One pundit on CNN last February during Black History Month was asked about comments made by a professional athlete about owners and slavery and he cited that "true slavery is debt." An interesting point to be sure but there are all kinds of debt out there ranging from consumer debt like credit cards, payday loans, personal loans, unsecured loans, student loans and more. There is also real estate debt which comes in the form of mortgages, "reverse mortgages" and even the dreaded home equity loan.
Money managers suggest that not all debt is bad. Borrowing money to buy an asset that appreciates in value can be a good investment. On the other hand, borrowing money to live on a day to day basis for any extended period of time is a good way to increase the price of the things you buy by a solid 20 percent per year compounded. That's one heck of a bad value.
Real estate of the most critical category where consumers struggle with loans. Leading Beverly Hills real estate agent, Jade Mills states that on a $1,100,000 mortgage in the current market at 4 percent interest, which is an all time low a consumer will pay $790,564 in total interest over 30 years plus of course the principal of $1,100,000 in addition for a sum total of $1,890,564 in total debt.
Top producing Malibu real estate agent, Chris Cortazzo adds to the argument that if the property increases in value that the nearly $800,000 isn't nearly as much of an issue long term. Additionally, the current tax code in the United States allows for a family or individual to write off the mortgage interest on up to $1,100,000 thus creating a real-world tax shelter for people who can afford such a large loan (or smaller) that reduces the effective debt by upwards of $50,000 per month in debt per year.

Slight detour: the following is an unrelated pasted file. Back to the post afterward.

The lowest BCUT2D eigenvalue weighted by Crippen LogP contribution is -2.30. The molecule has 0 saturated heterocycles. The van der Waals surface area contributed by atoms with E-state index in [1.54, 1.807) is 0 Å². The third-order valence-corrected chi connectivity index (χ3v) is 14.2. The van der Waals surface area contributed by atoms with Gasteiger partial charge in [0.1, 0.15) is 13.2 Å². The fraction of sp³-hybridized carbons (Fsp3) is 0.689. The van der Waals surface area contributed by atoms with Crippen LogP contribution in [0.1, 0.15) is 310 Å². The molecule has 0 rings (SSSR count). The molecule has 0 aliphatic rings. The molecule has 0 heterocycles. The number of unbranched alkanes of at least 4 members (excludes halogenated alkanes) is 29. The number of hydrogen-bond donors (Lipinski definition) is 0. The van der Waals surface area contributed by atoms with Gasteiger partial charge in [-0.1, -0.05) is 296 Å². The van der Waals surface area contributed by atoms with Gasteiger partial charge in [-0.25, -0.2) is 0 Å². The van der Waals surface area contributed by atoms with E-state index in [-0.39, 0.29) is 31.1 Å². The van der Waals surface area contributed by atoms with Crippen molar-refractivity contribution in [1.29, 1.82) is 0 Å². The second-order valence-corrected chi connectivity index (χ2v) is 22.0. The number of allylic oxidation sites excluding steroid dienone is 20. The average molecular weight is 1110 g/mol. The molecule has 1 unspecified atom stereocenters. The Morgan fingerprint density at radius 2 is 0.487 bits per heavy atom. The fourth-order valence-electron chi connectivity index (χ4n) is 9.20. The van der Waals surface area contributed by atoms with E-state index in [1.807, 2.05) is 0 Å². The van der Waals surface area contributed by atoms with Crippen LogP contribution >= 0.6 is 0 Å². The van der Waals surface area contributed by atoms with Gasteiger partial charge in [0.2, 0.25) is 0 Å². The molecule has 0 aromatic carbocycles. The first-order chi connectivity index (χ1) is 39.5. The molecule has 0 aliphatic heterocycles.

Tips To Pay Off Real Estate Debt
- Be willing to refinance based on your family's needs. If .05 percent change in interest rates can save you say $500 per month – do it and pay your old monthly number to pay additional principal.
- Avoid "reverse mortgages" as they eat up the equity that you built into your home thus undoing what over time will likely be a nice investment in your home as well as a good tax write-off.
- Keep your property nicely updated but don't go crazy. Keeping your kitchens and bathrooms modern and your windows, HVAC systems and wiring in good order is smart investments. Dumping $50,000 into a swimming pool needs to be money that you can personally "consume" as in most cases it won't help you get extra value when you sell. Having modern technology like home theater and home automation in your home helps add to the property's salability but be careful what you invest as IT and AV gear can be expensive and don't really help add a lot of value to a home. Here's a whole article discussing the topic at HomeTheaterReview.com
- Keep your credit score high by allowing yourself a good amount of available credit, running it up every once and a while but ALWAYS paying it down to as close to zero as possible. Pay for as much of your monthly expenses as possible including your mortgage (if the bank will let you), utilities and more on a points oriented card but never allow that card to exceed 15 to 20 percent of your total available debt. In a perfect world, this card should be paid off every month.
- Be mindful of your "debt to income ratio" as this is what banks today are basing more and more of their loans on. How much money do you make? How much money do you owe? You might have to pay down your pending consumer debt or student loan debt to lower your ratio in order to get a bigger or better loan but that's well worth it.
- In the event of any one-time payments like an inheritance, a bonus, a sale of an asset – look to use the proceeds to pay down your debt. Paying down long term debt like a mortgage is a guaranteed return on investment. While you could put your money in the stock market – there is no guarantee in your return. In paying down your debt – you know how much you are saving and it can be significant. Buying exotic shoes or taking a two month vacation around the world creates wonderful memories but it leaves you still in debt. Likely there is a compromise in there somewhere that will help you reach your finical goals.
Hopefully, these tips can help you get to a debt free lifestyle. As one prominent Los Angeles attorney says "you don't know freedom until you wake up in the morning and realize that you don't go to work to pay the bank." Long term, being debt-free is a really healthy goal for everybody.